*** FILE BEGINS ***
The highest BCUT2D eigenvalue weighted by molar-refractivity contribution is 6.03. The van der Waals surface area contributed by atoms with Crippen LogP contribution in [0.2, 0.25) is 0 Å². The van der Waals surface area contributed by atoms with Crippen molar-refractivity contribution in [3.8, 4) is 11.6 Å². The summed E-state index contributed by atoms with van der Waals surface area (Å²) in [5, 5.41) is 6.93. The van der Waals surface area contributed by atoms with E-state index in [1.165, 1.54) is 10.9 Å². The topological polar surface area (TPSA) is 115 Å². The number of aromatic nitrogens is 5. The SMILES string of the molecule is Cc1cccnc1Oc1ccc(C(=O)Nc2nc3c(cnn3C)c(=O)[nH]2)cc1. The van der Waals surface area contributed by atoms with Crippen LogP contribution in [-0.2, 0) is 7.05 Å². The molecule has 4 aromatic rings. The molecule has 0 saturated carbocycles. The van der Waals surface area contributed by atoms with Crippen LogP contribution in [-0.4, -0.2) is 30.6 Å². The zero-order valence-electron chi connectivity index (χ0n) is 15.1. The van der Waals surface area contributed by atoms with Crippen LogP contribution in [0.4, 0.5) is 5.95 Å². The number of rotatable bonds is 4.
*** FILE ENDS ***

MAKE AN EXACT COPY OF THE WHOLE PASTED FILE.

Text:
The highest BCUT2D eigenvalue weighted by molar-refractivity contribution is 6.03. The van der Waals surface area contributed by atoms with Crippen LogP contribution in [0.2, 0.25) is 0 Å². The van der Waals surface area contributed by atoms with Crippen molar-refractivity contribution in [3.8, 4) is 11.6 Å². The summed E-state index contributed by atoms with van der Waals surface area (Å²) in [5, 5.41) is 6.93. The van der Waals surface area contributed by atoms with E-state index in [1.165, 1.54) is 10.9 Å². The topological polar surface area (TPSA) is 115 Å². The number of aromatic nitrogens is 5. The SMILES string of the molecule is Cc1cccnc1Oc1ccc(C(=O)Nc2nc3c(cnn3C)c(=O)[nH]2)cc1. The van der Waals surface area contributed by atoms with Crippen LogP contribution in [-0.2, 0) is 7.05 Å². The molecule has 4 aromatic rings. The molecule has 0 saturated carbocycles. The van der Waals surface area contributed by atoms with Crippen LogP contribution in [-0.4, -0.2) is 30.6 Å². The zero-order valence-electron chi connectivity index (χ0n) is 15.1. The van der Waals surface area contributed by atoms with Crippen LogP contribution in [0.4, 0.5) is 5.95 Å². The number of rotatable bonds is 4.